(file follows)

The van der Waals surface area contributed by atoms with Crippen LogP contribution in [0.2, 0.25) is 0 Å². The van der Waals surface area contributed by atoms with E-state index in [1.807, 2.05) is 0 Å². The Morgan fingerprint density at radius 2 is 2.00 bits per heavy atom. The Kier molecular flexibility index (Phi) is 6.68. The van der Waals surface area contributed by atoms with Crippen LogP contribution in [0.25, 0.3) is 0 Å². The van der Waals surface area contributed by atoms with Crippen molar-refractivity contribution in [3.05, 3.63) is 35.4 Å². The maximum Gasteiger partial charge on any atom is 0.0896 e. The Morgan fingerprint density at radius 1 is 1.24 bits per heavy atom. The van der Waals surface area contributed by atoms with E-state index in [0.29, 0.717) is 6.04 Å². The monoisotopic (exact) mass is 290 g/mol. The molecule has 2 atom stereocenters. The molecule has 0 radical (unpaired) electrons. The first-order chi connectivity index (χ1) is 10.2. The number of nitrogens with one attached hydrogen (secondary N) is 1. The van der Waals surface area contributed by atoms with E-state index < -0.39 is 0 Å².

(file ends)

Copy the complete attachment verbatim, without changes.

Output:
The van der Waals surface area contributed by atoms with Crippen LogP contribution in [0.2, 0.25) is 0 Å². The van der Waals surface area contributed by atoms with E-state index in [1.807, 2.05) is 0 Å². The Morgan fingerprint density at radius 2 is 2.00 bits per heavy atom. The Kier molecular flexibility index (Phi) is 6.68. The van der Waals surface area contributed by atoms with Crippen LogP contribution in [0.25, 0.3) is 0 Å². The van der Waals surface area contributed by atoms with Crippen molar-refractivity contribution in [3.05, 3.63) is 35.4 Å². The maximum Gasteiger partial charge on any atom is 0.0896 e. The Morgan fingerprint density at radius 1 is 1.24 bits per heavy atom. The van der Waals surface area contributed by atoms with E-state index in [0.29, 0.717) is 6.04 Å². The monoisotopic (exact) mass is 290 g/mol. The molecule has 2 atom stereocenters. The molecule has 0 radical (unpaired) electrons. The first-order chi connectivity index (χ1) is 10.2. The number of nitrogens with one attached hydrogen (secondary N) is 1. The van der Waals surface area contributed by atoms with E-state index < -0.39 is 0 Å².